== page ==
‘No one should be doing the ketogenic diet,’ says top U.S. cardiologist

Ketosis is known to work wonders in terms of short-term weight loss. But what about the diet’s effects over the long term?


  • The ketogenic diet is one of the latest dietary fads to sweep the U.S., promising rapid weight loss, enhanced brain function and sustained energy throughout the day.
  • These effects are achieved by replacing high-carb foods with fatty, protein-rich foods that will eventually put the body in ketosis: a natural metabolic state in which the body burns fat for fuel instead of carbohydrates.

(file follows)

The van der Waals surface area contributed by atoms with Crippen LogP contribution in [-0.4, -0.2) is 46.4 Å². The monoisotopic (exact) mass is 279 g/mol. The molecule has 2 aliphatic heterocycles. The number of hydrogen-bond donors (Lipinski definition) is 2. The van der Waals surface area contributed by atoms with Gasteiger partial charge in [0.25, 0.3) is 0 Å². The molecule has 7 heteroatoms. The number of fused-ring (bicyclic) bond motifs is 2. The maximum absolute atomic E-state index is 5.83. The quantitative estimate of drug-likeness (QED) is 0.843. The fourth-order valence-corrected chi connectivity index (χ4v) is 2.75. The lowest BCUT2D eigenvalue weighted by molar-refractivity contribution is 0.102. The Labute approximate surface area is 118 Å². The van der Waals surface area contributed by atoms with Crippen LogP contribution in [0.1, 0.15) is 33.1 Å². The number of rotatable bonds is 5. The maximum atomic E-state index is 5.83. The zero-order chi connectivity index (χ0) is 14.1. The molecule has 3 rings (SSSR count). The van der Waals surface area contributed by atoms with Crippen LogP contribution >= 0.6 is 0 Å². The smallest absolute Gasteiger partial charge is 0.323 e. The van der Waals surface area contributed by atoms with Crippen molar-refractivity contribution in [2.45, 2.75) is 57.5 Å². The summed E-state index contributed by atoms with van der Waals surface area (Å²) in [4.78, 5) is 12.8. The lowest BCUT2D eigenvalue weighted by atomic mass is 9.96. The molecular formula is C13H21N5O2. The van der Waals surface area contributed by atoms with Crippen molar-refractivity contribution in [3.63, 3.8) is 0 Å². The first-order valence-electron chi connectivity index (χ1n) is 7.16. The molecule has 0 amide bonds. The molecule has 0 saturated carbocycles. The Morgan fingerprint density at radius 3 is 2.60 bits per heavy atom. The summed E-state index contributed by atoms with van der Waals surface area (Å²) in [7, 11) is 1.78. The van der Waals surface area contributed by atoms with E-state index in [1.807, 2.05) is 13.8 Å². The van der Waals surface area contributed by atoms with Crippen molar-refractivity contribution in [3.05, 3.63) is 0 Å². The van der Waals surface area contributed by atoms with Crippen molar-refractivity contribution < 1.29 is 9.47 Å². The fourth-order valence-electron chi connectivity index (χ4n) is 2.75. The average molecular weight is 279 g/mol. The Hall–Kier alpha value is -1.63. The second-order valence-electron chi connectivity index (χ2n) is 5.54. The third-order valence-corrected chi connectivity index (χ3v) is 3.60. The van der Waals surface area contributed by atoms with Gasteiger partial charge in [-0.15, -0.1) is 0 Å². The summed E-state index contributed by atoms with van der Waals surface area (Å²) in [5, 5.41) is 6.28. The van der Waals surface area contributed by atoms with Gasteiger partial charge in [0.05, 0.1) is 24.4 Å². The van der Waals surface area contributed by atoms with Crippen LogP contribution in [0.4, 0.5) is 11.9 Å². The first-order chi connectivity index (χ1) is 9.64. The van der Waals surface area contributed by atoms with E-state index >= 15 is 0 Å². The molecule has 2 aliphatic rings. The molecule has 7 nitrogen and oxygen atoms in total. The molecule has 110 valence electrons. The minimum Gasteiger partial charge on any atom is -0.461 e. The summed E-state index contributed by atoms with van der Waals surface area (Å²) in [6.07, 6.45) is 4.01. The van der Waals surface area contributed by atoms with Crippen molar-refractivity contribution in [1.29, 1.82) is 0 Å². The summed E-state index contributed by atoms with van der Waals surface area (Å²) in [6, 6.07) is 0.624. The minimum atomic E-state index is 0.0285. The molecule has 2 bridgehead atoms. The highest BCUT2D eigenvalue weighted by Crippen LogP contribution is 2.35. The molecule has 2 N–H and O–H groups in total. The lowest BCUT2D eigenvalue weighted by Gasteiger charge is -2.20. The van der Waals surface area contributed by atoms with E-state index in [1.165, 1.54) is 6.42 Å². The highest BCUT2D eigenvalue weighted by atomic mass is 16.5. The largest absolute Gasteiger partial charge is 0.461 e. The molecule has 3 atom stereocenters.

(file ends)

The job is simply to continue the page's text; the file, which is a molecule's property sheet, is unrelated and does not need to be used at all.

• Ketosis is known to work wonders for short-term weight loss. But what about the diet's effects over the long term?

According to Dr. Kim Williams, former president of the American College of Cardiology, no one should adopt the ketogenic diet over the long term—unless weight loss is more important than lifespan.

“I like the idea, the basic concept: you change your dietary habits and you change something," Williams told Plant Based News. “Unfortunately, the science of it is wrong. If all you wanted was short-term weight loss—and short-term could be a year or two—if that's all you're looking for, great."

Williams' argument is based on a 2013 systematic review of 17 studies that found low-carbohydrate diets to be associated with an increased chance of death, with particularly increased risks to cardiovascular health.